Your vehicle title is a legal document that proves that you're the true owner of your car. It also provides details about the history of the vehicle. A vehicle title may also be known as a certificate of title or a pink slip. If you plan on buying, selling, or registering a vehicle, it's essential that you understand the ins and outs of car titles. Read on for detailed information on car titles so you can be confident in whatever your next step may be.
The information on your title varies depending on where you live. The following information is typically found on a state title:
Vehicle identification number: The vehicle identification number, or VIN, is a number that identifies the vehicle. If you're considering purchasing a new vehicle, it's essential that you check the VIN on the title to make sure that it matches the VIN on the car. The VIN can usually be found either on the driver's side of the car's dashboard near the windshield. If you don't see it there, check the bottom of the driver's side door pillar with the door open.
Odometer reading: The title should also show what the car's mileage was at the time when the owner applied for the title. If the mileage says "Not Actual," that means that the odometer disclosure may not be accurate. While it could be an honest mistake that occurred at some point along the vehicle's paper trail, you should be cautious, as the odometer may have been rolled back.
Owner information: The car title should clearly state the name(s) and address(es) of the current owner and any other owners from the past. If you're going to become the new owner of the car, be sure to verify that information first, so you know you're buying the vehicle from the true legal owner.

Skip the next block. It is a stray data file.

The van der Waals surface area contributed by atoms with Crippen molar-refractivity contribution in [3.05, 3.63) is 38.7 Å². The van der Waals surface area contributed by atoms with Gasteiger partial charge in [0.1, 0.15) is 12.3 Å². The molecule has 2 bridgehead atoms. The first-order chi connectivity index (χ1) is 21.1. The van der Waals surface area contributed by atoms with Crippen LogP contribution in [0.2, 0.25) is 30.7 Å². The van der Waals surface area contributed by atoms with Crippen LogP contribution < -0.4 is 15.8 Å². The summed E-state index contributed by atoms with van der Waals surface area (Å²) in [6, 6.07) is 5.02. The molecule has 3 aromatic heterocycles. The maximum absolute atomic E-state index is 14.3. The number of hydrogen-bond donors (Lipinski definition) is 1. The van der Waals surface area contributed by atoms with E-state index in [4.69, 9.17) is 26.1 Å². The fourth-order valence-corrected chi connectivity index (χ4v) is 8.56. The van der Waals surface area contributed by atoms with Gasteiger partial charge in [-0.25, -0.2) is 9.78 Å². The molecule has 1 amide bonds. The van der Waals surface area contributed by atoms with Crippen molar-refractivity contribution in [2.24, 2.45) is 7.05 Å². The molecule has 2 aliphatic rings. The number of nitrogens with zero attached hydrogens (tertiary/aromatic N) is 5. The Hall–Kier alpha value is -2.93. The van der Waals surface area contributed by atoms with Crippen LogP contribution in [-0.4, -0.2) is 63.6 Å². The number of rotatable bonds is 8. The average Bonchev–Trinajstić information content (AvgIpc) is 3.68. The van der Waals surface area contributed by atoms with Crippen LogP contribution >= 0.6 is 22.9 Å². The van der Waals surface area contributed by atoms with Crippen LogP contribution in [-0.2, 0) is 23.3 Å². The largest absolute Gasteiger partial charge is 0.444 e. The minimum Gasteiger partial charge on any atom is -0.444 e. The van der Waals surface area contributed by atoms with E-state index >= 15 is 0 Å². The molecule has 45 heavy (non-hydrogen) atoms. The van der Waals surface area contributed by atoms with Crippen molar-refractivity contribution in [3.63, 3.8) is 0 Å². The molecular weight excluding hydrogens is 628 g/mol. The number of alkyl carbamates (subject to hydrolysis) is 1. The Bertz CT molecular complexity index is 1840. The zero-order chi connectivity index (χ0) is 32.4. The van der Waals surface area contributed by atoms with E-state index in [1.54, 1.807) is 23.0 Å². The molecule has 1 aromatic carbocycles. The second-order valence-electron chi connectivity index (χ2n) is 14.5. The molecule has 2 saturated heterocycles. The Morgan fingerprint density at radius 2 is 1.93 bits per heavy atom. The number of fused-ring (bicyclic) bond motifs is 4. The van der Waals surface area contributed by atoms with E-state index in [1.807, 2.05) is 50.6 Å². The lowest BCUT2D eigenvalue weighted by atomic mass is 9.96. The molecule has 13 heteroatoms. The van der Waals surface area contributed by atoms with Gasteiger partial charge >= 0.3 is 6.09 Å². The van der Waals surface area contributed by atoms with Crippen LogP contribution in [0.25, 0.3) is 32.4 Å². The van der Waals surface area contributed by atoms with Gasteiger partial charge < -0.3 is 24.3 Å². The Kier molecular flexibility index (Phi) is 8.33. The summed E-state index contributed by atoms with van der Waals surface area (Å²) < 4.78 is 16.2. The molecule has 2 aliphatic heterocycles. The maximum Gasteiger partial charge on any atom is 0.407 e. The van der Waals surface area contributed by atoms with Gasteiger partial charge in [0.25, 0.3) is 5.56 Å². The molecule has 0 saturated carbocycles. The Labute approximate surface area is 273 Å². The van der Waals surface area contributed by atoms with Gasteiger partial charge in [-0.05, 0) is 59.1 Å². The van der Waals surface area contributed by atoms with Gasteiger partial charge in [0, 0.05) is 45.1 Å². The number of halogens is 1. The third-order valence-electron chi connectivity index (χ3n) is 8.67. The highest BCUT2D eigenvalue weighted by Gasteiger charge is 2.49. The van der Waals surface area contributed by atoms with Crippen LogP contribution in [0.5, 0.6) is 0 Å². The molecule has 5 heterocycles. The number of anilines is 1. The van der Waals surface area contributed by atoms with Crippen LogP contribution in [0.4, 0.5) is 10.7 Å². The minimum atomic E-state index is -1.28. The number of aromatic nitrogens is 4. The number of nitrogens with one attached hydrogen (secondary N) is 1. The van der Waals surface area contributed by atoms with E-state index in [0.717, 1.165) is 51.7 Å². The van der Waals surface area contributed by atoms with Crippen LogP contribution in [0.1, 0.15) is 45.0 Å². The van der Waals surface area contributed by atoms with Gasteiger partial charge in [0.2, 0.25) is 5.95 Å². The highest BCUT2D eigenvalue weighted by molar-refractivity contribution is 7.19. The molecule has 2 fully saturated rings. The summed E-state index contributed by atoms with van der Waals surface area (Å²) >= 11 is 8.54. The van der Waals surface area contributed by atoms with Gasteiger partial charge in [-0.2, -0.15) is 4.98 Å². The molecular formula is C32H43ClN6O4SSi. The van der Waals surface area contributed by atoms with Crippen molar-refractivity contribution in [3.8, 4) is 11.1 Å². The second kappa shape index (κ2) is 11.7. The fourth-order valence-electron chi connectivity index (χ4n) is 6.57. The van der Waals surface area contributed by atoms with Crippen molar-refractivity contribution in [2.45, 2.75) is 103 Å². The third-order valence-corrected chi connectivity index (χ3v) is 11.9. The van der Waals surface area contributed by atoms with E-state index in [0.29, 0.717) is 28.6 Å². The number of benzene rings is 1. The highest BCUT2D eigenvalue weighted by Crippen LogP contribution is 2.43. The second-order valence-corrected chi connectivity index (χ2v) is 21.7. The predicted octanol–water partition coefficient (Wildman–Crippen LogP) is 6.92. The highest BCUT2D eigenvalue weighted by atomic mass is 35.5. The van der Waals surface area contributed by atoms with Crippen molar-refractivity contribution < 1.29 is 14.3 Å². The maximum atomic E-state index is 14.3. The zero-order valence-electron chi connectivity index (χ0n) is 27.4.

Vehicle details: At very least, the title will state the car's make, model, and model year. It may also have other information such as the style of vehicle, the number of the license plates, the car's weight class, and how it runs (gas, diesel, electric, or hybrid).
Lender details: If the previous owner used financing to buy the car, the lender's name and address would be listed on the title. Until the loan is repaid, the lender is the legal owner of the vehicle. A lien release occurs after the lender has been paid.
Types of Car Titles
Not all titles are the same. As long as the vehicle hasn't had any significant issues, you should receive a standard title known as a clean title. However, if the car has been damaged in some way (even if the damage has been repaired), it may have one of these titles:
Lemon law title: Some states have lemon laws" that protect the buyer in case the vehicle turns out to be defective and can't be fixed within a certain amount of time after a certain amount of tries. If the car does turn out to be a lemon, the original seller will repurchase it. These buyback lemons can be resold, but the title must state that they were bought back because of past problems. Always be extremely cautious when buying a car with a lemon law title.
Salvage title: Cars that have been in major accidents that cause significant damage will have a salvage title. The salvage title means that the car can't be driven as it is, so it will need to be repaired or used for parts. Like lemon law titles, you should never buy a car with a salvage title unless you're confident that it's a smart decision. When it comes to shopping for used vehicles, deals that seem too good to be true usually come with a catch.